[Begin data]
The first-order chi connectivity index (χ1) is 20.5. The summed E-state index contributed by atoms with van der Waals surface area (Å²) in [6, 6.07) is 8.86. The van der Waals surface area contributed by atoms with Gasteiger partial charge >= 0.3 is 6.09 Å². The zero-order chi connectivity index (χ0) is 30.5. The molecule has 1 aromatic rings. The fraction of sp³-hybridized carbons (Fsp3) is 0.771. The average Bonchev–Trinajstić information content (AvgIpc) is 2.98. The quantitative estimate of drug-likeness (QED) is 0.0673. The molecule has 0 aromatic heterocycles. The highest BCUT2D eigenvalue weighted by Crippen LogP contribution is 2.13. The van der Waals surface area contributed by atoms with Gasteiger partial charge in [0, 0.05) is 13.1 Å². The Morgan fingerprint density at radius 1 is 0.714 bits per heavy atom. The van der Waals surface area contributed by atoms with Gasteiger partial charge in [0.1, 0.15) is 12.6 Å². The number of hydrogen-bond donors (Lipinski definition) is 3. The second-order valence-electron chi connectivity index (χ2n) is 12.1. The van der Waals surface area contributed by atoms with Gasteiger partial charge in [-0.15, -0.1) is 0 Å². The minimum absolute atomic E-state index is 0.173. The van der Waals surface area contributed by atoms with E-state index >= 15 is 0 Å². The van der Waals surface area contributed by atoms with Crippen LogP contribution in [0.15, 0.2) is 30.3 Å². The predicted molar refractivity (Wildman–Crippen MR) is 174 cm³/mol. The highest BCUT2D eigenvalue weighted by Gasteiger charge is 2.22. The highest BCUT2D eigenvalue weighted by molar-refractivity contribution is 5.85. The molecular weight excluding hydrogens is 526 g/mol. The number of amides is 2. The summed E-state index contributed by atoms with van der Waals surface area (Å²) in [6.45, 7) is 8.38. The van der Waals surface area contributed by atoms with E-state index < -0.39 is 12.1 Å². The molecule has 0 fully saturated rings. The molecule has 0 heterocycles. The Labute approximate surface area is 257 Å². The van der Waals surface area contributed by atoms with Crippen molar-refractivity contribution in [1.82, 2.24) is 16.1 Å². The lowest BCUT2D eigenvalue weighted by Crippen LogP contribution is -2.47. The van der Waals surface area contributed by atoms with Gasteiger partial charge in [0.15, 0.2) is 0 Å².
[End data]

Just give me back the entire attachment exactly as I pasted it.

The first-order chi connectivity index (χ1) is 20.5. The summed E-state index contributed by atoms with van der Waals surface area (Å²) in [6, 6.07) is 8.86. The van der Waals surface area contributed by atoms with Gasteiger partial charge >= 0.3 is 6.09 Å². The zero-order chi connectivity index (χ0) is 30.5. The molecule has 1 aromatic rings. The fraction of sp³-hybridized carbons (Fsp3) is 0.771. The average Bonchev–Trinajstić information content (AvgIpc) is 2.98. The quantitative estimate of drug-likeness (QED) is 0.0673. The molecule has 0 aromatic heterocycles. The highest BCUT2D eigenvalue weighted by Crippen LogP contribution is 2.13. The van der Waals surface area contributed by atoms with Gasteiger partial charge in [0, 0.05) is 13.1 Å². The Morgan fingerprint density at radius 1 is 0.714 bits per heavy atom. The van der Waals surface area contributed by atoms with Gasteiger partial charge in [0.1, 0.15) is 12.6 Å². The number of hydrogen-bond donors (Lipinski definition) is 3. The second-order valence-electron chi connectivity index (χ2n) is 12.1. The van der Waals surface area contributed by atoms with Gasteiger partial charge in [-0.15, -0.1) is 0 Å². The minimum absolute atomic E-state index is 0.173. The van der Waals surface area contributed by atoms with E-state index >= 15 is 0 Å². The van der Waals surface area contributed by atoms with Crippen LogP contribution in [0.15, 0.2) is 30.3 Å². The predicted molar refractivity (Wildman–Crippen MR) is 174 cm³/mol. The highest BCUT2D eigenvalue weighted by Gasteiger charge is 2.22. The highest BCUT2D eigenvalue weighted by molar-refractivity contribution is 5.85. The molecular weight excluding hydrogens is 526 g/mol. The number of amides is 2. The summed E-state index contributed by atoms with van der Waals surface area (Å²) in [6.45, 7) is 8.38. The van der Waals surface area contributed by atoms with E-state index < -0.39 is 12.1 Å². The molecule has 0 fully saturated rings. The molecule has 0 heterocycles. The Labute approximate surface area is 257 Å². The van der Waals surface area contributed by atoms with Crippen molar-refractivity contribution in [1.82, 2.24) is 16.1 Å². The lowest BCUT2D eigenvalue weighted by Crippen LogP contribution is -2.47. The van der Waals surface area contributed by atoms with Gasteiger partial charge in [0.15, 0.2) is 0 Å².